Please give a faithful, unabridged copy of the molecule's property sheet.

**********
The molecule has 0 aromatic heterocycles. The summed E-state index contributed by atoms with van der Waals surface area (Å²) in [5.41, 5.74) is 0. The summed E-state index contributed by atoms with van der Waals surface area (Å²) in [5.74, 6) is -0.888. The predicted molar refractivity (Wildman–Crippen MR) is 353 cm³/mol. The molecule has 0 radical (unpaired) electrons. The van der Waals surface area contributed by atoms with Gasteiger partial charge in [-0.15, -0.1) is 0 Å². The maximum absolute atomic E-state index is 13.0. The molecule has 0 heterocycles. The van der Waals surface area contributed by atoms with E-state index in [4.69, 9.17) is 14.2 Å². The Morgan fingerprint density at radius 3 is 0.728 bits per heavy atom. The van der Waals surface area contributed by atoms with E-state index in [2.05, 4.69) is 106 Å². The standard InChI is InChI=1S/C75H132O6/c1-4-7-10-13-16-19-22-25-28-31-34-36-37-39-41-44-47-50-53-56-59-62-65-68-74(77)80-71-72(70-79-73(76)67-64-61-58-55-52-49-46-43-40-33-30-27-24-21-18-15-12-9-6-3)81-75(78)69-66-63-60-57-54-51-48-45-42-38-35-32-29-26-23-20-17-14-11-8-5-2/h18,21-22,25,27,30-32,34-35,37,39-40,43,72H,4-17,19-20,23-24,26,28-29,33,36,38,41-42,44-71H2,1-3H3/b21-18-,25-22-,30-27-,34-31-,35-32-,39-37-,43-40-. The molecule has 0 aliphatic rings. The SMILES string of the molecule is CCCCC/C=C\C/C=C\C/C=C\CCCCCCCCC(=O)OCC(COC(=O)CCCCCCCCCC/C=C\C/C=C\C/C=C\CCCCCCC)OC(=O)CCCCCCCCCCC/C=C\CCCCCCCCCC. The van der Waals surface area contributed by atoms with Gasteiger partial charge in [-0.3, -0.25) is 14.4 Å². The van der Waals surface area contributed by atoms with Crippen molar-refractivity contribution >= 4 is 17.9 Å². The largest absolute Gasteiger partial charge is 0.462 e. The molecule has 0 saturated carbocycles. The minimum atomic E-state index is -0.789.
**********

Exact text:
The molecule has 0 aromatic heterocycles. The summed E-state index contributed by atoms with van der Waals surface area (Å²) in [5.41, 5.74) is 0. The summed E-state index contributed by atoms with van der Waals surface area (Å²) in [5.74, 6) is -0.888. The predicted molar refractivity (Wildman–Crippen MR) is 353 cm³/mol. The molecule has 0 radical (unpaired) electrons. The van der Waals surface area contributed by atoms with Gasteiger partial charge in [-0.15, -0.1) is 0 Å². The maximum absolute atomic E-state index is 13.0. The molecule has 0 heterocycles. The van der Waals surface area contributed by atoms with E-state index in [4.69, 9.17) is 14.2 Å². The Morgan fingerprint density at radius 3 is 0.728 bits per heavy atom. The van der Waals surface area contributed by atoms with E-state index in [2.05, 4.69) is 106 Å². The standard InChI is InChI=1S/C75H132O6/c1-4-7-10-13-16-19-22-25-28-31-34-36-37-39-41-44-47-50-53-56-59-62-65-68-74(77)80-71-72(70-79-73(76)67-64-61-58-55-52-49-46-43-40-33-30-27-24-21-18-15-12-9-6-3)81-75(78)69-66-63-60-57-54-51-48-45-42-38-35-32-29-26-23-20-17-14-11-8-5-2/h18,21-22,25,27,30-32,34-35,37,39-40,43,72H,4-17,19-20,23-24,26,28-29,33,36,38,41-42,44-71H2,1-3H3/b21-18-,25-22-,30-27-,34-31-,35-32-,39-37-,43-40-. The molecule has 0 aliphatic rings. The SMILES string of the molecule is CCCCC/C=C\C/C=C\C/C=C\CCCCCCCCC(=O)OCC(COC(=O)CCCCCCCCCC/C=C\C/C=C\C/C=C\CCCCCCC)OC(=O)CCCCCCCCCCC/C=C\CCCCCCCCCC. The van der Waals surface area contributed by atoms with Gasteiger partial charge in [-0.3, -0.25) is 14.4 Å². The van der Waals surface area contributed by atoms with Crippen molar-refractivity contribution >= 4 is 17.9 Å². The largest absolute Gasteiger partial charge is 0.462 e. The molecule has 0 saturated carbocycles. The minimum atomic E-state index is -0.789.